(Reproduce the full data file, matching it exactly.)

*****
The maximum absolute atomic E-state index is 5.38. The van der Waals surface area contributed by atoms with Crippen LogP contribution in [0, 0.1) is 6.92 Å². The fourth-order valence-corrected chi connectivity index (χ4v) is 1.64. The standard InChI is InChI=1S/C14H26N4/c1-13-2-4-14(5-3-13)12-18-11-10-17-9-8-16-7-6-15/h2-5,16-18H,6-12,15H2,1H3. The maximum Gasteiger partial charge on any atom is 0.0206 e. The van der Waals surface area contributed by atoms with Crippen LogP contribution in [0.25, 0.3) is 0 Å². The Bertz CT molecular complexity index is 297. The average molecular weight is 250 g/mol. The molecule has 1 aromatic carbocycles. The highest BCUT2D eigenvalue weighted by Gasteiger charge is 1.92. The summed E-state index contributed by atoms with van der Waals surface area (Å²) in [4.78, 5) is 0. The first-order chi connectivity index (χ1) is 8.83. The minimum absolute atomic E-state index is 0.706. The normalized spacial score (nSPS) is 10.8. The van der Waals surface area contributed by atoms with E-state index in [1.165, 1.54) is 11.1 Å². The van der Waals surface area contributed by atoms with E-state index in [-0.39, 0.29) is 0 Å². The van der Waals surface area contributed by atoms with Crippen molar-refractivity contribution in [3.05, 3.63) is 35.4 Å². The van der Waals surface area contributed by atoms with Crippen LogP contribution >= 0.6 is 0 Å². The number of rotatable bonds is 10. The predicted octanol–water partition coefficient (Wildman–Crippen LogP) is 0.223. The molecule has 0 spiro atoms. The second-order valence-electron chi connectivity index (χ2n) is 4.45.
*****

The maximum absolute atomic E-state index is 5.38. The van der Waals surface area contributed by atoms with Crippen LogP contribution in [0, 0.1) is 6.92 Å². The fourth-order valence-corrected chi connectivity index (χ4v) is 1.64. The standard InChI is InChI=1S/C14H26N4/c1-13-2-4-14(5-3-13)12-18-11-10-17-9-8-16-7-6-15/h2-5,16-18H,6-12,15H2,1H3. The maximum Gasteiger partial charge on any atom is 0.0206 e. The van der Waals surface area contributed by atoms with Crippen LogP contribution in [0.25, 0.3) is 0 Å². The Bertz CT molecular complexity index is 297. The average molecular weight is 250 g/mol. The molecule has 1 aromatic carbocycles. The highest BCUT2D eigenvalue weighted by Gasteiger charge is 1.92. The summed E-state index contributed by atoms with van der Waals surface area (Å²) in [4.78, 5) is 0. The first-order chi connectivity index (χ1) is 8.83. The minimum absolute atomic E-state index is 0.706. The normalized spacial score (nSPS) is 10.8. The van der Waals surface area contributed by atoms with E-state index in [1.165, 1.54) is 11.1 Å². The van der Waals surface area contributed by atoms with E-state index in [-0.39, 0.29) is 0 Å². The van der Waals surface area contributed by atoms with Crippen molar-refractivity contribution in [3.05, 3.63) is 35.4 Å². The van der Waals surface area contributed by atoms with Crippen LogP contribution >= 0.6 is 0 Å². The number of rotatable bonds is 10. The predicted octanol–water partition coefficient (Wildman–Crippen LogP) is 0.223. The molecule has 0 spiro atoms. The second-order valence-electron chi connectivity index (χ2n) is 4.45.